Even in today’s advanced healthcare age, epidural delivery can be difficult because many anesthesiologists continue to perform the procedure as if they had virtual blinders on. When attempting to pinpoint the optimal site for injection of a powerful drug, they still rely on their sense of touch to assess spinal anatomy. In obese patients and those with spinal anomalies, needle placement is challenging because physicians cannot successfully palpate the spine to determine the appropriate injection site.

Image guidance for epidural placement would remove the physician’s virtual blindfold to improve accuracy. However, many imaging modalities involve X-ray exposure, which should be avoided in a woman carrying a fetus.

Ultrasound, however, involves no radiation, and research has shown the technology helpful in accurately identifying the appropriate epidural injection site. But performing and interpreting ultrasound requires specialized training and experience that is not in some anesthesiologists’ skill set.

Modern technological advances have led to the development of a range of specialized ultrasound devices, including the novel Accuro device by Rivanna Medical (Charlottesville, Virginia). The device applies automated 3D-navigation to spinal ultrasound imaging, eliminating the steep learning curve of interpreting and using ultrasound images to support epidural anesthesia administration. Accuro provides anesthesiologists, regardless of their ultrasound experience, with a clear route to the appropriate epidural site.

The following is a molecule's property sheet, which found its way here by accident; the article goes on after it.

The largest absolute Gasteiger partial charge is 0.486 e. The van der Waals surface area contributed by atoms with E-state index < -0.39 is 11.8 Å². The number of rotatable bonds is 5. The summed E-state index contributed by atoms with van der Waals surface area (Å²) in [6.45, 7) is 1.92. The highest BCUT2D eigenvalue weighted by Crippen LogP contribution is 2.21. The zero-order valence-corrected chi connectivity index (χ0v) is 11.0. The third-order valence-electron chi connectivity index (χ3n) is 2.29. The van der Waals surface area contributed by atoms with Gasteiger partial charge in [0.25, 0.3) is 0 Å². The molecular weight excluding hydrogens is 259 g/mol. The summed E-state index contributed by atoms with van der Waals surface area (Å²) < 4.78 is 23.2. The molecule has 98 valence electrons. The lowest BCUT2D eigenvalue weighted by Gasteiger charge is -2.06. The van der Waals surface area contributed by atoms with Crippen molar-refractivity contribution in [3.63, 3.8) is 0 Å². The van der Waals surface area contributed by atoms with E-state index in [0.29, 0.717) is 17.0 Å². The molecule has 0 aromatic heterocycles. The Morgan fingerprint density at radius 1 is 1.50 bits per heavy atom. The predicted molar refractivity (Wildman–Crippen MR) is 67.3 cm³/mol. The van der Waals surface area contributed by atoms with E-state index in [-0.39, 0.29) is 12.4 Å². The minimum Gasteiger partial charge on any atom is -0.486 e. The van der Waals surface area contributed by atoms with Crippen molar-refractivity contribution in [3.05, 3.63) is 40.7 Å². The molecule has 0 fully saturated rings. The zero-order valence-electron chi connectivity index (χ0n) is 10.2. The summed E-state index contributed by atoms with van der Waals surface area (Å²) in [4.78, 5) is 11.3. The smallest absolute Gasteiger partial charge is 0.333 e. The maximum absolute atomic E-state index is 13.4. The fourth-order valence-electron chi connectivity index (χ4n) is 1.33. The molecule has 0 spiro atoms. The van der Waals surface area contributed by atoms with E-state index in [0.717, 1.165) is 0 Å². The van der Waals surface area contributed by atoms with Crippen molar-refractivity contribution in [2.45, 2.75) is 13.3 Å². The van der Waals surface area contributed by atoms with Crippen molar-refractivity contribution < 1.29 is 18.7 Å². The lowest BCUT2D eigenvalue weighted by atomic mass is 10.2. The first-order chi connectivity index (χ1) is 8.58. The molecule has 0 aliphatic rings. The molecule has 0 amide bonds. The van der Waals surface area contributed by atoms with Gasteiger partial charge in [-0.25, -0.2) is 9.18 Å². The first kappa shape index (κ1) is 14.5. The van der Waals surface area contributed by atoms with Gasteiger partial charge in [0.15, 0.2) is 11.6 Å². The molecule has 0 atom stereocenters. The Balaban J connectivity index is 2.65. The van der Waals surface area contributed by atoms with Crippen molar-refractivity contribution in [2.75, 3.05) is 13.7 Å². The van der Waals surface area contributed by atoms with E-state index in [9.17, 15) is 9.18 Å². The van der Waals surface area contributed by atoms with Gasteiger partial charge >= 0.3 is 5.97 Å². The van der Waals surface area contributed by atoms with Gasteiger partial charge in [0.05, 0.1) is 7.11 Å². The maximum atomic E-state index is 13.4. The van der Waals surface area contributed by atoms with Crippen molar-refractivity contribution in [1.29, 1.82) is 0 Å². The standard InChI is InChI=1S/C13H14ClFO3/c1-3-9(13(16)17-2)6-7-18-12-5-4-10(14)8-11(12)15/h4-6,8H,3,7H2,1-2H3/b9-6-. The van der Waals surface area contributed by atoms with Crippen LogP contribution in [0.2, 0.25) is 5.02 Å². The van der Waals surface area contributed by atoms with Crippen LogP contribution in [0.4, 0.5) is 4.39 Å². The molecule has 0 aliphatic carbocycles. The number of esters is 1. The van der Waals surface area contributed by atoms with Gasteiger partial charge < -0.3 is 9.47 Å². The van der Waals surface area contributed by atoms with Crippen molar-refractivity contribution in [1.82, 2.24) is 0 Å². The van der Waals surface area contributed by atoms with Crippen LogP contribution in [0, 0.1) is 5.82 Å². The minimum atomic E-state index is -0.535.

Pages: 1 - 2 - 3 >>

Women's Health Homepage


You Must Be Logged In To Post A Comment

Anuncie
Aumente a Sua Perceção da Marca
Leilões + Vendas Privadas
Comece
O mais melhor preço
Comprar Equipamento/Peças
Encontre
O preço o mais baixo
Notícia diária
Leia
A notícia a mais atrasada
Diretório
Browse tudo
DOTmed Usuários
Ética no DOTmed
Veja o nosso
Programa das éticas
O ouro parte o programa do vendedor
Receba PH
Pedidos
Programa do negociante do serviço do ouro
Receba RFP/PS
Pedidos
Fornecedores de Healthcare
Veja tudo
Ferramentas de HCP
Trabalhos/Treinamento
Achado/suficiência
Um trabalho
Parts Hunter +EasyPay
Comece as peças
Citações
Certificado recentemente
Vista recentemente
Usuários certificados
Recentemente Rated
Vista recentemente
Usuários certificados
Central Rental
Equipamento do aluguel
Para menos
Vender Equipamentos/Peças
Comece
A maioria de dinheiro
Preste serviços de manutenção ao Forum dos técnicos
Ajuda do achado
E conselho
Simples RFP
Comece o equipamento
Citações
Mostra de comércio virtual
Serviço do achado
Para o equipamento
O acesso e o uso deste local são sujeitos aos termos e às condições do nosso OBSERVAÇÃO LEGAL & OBSERVAÇÃO DA PRIVACIDADE
Propriedade de e proprietário DOTmeda .com, Inc. Copyright ©2001-2018 DOTmed.com, Inc.
TODOS OS DIREITOS RESERVADOS